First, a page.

The unique geological formation known as Devils Tower annually draws nearly half a million visitors. Most visitors enjoy photographing the butte, hiking area trails, camping, picnicking, and wildlife viewing. A few thousand technical rock climbers annually travel from across the country and the world to scale the butte's nearly vertical cracks and columns. Devils Tower also is a sacred site to several American Indian peoples of the northern plains. Increasingly, American Indian groups travel to the monument to perform traditional cultural practices. Devils Tower is highly regarded as having significant values that make it worthy of inclusion to the National Register of Historic Places. Recreational climbing at Devils Tower has increased dramatically from 312 climbers in 1973 to over 6,000 per year since 1992. New route development in the last ten years has led to increasing numbers of bolts on the tower. Approximately 580 metal bolts are currently embedded in the rock. Devils Tower is world famous for its crack climbing, which depends primarily on removable protection placed by climbers in cracks. Activities performed by the numerous climbers on the tower during the spring through fall climbing season has affected nesting raptors, soil, vegetation, the integrity of the rock, the area's natural quiet, and the rock's physical appearance. American Indians have complained that the presence of climbers on the sacred butte and the placement of bolts in the rock has adversely impacted their traditional activities and seriously impaired the spiritual quality of the site. The preferred alternative and five other alternatives address the monument's objectives to: 1) preserve and protect the monument's natural and cultural resources for present and future generations, 2) manage recreational climbing on the tower, 3) increase visitor awareness of American Indian beliefs and traditional cultural practices at Devils Tower, and 4) provide the monument with a guide for managing climbing use that is consistent with National Park Service management policies and other management plans at Devils Tower National Monument.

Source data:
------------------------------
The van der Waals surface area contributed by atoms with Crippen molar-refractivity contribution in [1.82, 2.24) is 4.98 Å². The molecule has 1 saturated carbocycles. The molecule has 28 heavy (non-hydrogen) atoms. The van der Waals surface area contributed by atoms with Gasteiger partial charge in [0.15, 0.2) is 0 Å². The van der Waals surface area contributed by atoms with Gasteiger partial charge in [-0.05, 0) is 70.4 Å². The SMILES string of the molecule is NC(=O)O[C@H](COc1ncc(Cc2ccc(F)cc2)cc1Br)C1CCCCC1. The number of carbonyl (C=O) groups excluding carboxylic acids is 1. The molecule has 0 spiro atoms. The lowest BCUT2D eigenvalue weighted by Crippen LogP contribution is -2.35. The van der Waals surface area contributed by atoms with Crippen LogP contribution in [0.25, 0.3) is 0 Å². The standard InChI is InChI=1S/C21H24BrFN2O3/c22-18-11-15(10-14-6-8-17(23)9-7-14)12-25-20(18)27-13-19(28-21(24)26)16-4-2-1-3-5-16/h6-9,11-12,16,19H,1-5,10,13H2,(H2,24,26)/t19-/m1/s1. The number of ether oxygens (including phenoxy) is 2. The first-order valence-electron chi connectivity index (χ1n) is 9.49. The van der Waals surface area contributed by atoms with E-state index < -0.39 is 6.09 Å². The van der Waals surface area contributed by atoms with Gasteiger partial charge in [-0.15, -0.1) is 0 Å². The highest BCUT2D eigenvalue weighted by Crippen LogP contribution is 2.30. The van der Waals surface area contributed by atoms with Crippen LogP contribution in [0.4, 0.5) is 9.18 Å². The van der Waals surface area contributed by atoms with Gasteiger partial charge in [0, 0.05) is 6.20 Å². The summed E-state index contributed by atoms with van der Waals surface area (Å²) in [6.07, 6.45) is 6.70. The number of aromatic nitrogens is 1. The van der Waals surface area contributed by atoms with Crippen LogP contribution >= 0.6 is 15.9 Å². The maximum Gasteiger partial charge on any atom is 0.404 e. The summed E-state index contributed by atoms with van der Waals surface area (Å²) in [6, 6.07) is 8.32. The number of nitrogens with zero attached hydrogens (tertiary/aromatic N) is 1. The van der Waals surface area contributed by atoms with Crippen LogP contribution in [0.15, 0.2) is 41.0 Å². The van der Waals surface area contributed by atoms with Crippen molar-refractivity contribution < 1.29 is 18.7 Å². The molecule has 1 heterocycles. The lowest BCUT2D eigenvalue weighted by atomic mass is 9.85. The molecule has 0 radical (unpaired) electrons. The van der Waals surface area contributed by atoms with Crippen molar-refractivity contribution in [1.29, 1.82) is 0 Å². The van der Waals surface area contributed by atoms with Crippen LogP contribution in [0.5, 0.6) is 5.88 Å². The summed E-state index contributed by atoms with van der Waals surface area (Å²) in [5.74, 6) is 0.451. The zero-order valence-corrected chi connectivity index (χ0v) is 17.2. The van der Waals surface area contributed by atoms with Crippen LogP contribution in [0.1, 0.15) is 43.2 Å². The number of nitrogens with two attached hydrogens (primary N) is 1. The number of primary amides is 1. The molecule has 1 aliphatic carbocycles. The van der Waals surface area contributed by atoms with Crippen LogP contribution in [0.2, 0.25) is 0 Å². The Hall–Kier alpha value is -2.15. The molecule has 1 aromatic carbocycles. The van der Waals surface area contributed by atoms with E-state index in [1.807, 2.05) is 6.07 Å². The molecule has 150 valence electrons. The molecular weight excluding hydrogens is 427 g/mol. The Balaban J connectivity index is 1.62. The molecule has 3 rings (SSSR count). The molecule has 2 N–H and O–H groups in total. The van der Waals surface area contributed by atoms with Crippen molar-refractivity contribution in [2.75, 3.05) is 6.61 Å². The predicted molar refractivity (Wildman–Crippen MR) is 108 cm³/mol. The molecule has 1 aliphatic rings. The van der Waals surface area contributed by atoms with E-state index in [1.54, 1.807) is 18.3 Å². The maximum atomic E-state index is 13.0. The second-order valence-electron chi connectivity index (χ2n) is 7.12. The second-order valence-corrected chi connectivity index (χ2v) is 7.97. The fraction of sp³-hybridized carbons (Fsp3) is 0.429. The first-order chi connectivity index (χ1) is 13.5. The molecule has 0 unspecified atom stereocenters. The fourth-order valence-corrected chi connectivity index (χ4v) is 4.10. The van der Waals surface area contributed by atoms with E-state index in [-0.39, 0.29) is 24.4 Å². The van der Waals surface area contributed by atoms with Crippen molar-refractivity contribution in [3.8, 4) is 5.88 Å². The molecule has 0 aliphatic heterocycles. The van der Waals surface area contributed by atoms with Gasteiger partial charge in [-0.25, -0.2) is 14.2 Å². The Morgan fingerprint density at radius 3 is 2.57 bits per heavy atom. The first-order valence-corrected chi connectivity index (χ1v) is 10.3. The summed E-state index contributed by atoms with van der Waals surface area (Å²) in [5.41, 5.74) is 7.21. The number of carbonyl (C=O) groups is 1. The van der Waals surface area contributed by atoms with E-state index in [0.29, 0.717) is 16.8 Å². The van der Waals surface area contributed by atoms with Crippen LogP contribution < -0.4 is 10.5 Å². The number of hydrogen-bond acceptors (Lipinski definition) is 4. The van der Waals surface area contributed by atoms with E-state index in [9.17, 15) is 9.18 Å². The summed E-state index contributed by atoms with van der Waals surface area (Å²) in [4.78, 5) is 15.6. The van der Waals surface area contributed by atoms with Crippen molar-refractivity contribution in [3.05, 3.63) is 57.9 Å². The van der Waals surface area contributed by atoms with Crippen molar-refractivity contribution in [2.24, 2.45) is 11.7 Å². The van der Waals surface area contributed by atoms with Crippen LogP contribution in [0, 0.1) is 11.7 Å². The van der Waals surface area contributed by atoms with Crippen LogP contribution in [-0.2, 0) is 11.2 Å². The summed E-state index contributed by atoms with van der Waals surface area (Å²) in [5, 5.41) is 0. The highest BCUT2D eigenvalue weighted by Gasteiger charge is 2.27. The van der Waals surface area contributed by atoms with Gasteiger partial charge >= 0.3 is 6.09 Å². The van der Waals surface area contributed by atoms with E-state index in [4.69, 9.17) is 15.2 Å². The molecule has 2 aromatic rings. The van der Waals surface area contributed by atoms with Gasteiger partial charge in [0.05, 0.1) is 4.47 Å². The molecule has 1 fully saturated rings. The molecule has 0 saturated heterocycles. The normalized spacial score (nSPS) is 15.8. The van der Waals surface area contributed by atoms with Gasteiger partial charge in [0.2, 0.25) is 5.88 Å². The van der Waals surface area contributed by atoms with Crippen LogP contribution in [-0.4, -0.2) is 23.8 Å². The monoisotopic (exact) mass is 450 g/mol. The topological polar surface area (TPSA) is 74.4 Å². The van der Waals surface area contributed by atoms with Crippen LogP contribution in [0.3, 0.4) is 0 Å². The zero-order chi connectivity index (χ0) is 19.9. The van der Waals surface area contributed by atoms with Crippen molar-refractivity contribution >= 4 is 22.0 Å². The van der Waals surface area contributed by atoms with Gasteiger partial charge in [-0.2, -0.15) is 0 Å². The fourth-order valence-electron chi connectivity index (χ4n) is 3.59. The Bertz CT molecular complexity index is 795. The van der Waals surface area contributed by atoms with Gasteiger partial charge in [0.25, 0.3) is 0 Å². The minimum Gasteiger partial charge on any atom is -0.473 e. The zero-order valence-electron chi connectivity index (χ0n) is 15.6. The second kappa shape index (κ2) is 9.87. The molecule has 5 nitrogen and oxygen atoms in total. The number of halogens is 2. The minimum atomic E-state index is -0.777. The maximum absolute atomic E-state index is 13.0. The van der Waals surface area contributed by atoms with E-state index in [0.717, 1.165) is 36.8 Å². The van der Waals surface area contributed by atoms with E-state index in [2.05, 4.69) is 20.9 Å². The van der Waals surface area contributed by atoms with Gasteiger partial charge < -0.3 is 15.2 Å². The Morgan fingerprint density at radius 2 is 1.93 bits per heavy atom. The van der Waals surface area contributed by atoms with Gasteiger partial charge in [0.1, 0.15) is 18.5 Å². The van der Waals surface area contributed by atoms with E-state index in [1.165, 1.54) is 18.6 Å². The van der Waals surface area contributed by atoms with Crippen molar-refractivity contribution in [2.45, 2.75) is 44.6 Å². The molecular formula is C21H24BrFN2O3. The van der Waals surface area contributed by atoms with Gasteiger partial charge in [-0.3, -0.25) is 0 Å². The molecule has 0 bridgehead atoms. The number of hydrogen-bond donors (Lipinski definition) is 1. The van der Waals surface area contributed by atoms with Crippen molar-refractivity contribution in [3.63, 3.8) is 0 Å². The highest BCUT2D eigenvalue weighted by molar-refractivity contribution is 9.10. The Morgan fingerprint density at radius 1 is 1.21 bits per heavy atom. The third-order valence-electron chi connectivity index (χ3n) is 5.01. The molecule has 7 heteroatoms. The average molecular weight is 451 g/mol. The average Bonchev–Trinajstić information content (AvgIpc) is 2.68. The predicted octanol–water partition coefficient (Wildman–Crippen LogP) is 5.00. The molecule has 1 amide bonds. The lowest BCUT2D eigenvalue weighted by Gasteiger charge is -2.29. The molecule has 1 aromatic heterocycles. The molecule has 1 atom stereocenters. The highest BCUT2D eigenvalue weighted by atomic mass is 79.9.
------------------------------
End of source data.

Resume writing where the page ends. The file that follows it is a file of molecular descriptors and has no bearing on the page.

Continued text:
United States Department of the Interior, "Draft Climbing Management Plan and Environmental Assessment, Devils Tower National Monument, Wyoming" (1994). All U.S. Government Documents (Utah Regional Depository). Paper 363.